Turf continues to be illegally extracted from protected areas
Our relationship with peatlands is constantly evolving. In the Bronze Age, bogs were considered sacred. As a fusion of water, earth and sky, bogs were where the veil between this world and the “other world” was considered thinnest. This moisture that characterizes peatlands is the reason why living and active bog plant matter accumulates as peat.
The conditions are so humid and stagnant that there is no oxygen, and the normal processes of decomposition do not work. It’s the same reason why 10,000-year-old tree stumps and the sacrificed bodies of kings from over 2,000 years ago are so well preserved in bogs.
Specialized plants have adapted to the constantly moist, slightly acidic, nutrient-poor environment. Sundews are plants that catch insects on small sticky tentacles, digest them and absorb their nutrients. Butterwort is another insectivorous plant found in Irish bogs. It has sticky leaves to catch gnats. Animal-eating plants are not in the normal order of things, but in a bog, the unique conditions have resulted in the evolution of many rare and unusual species. Everyone has earned their place in these unique habitats.
Since colonial clearings eliminated most forests, people have turned to peatlands for fuel. Grass cutting during the summer months has become part of our culture. Then, in the 1950s, industrial-scale peat mining began to seriously engulf the raised bogs of the Midlands, creating jobs where they were needed. Large tracts of bogs have since been drained, harvested and burned for electricity. Today, less than 50,000 ha of the original 310,000 ha of raised bog in Ireland remain relatively undisturbed.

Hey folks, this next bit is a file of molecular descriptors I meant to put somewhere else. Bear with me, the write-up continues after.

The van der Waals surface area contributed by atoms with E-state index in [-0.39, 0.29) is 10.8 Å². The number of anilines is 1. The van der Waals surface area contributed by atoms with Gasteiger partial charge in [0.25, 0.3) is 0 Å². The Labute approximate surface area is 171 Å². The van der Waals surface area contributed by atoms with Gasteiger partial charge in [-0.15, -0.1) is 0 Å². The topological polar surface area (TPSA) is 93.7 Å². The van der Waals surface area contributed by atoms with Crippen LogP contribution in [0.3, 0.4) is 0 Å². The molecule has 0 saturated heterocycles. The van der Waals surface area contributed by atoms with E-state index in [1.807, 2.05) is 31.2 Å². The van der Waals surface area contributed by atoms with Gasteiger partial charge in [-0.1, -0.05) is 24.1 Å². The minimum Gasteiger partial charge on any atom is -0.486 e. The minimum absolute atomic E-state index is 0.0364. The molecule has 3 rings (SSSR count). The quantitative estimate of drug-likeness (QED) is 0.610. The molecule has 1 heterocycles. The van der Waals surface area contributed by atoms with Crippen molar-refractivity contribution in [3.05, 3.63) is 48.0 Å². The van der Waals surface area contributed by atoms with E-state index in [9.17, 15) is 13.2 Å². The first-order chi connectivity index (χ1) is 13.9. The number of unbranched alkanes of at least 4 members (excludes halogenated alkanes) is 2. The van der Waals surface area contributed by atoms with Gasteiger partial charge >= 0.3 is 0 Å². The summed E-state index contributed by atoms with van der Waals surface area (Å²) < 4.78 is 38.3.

I have spoken before in this column about the role of peatlands in climate change mitigation and biodiversity and the many communities across the country proactively engaged in peatland restoration. But this week, in light of recent news, the focus is on the legal protection of peatlands.
In 1992, the Habitats Directive introduced measures to protect biodiversity across the EU. The backbone of the Directive has been the creation of the “Natura 2000” network of protected areas, comprising both Special Protection Areas (SPAs) under the Birds Directive and Special Areas of Conservation (SACs) under of the Habitats Directive. Each protected area has been scientifically selected as a representative sample of threatened habitats and species in the EU. Without the Nature 2000 Network, the biodiversity crisis we face would be even worse than it is.
In Ireland, as throughout the EU, the best remaining examples of dozens of habitat types are included in the Natura 2000 network, including several different types of peatland habitats. Exploited peatlands, already industrially exploited, where peatland flora and fauna no longer exist, have rightly not been included in the network. There are 53 raised bogs designated as SACs – a small fraction of all the bogs here.
Activities that damage rare species and the habitats of these sites are illegal. These laws have been in place for over 20 years and do not apply to the majority of peatlands, but only to the sample of peatlands included in the network. This means that grass cutting has been illegal in these bogs for over 20 years. Despite this, there is still grass cutting, with heavy machinery, for commercial purposes, in protected areas.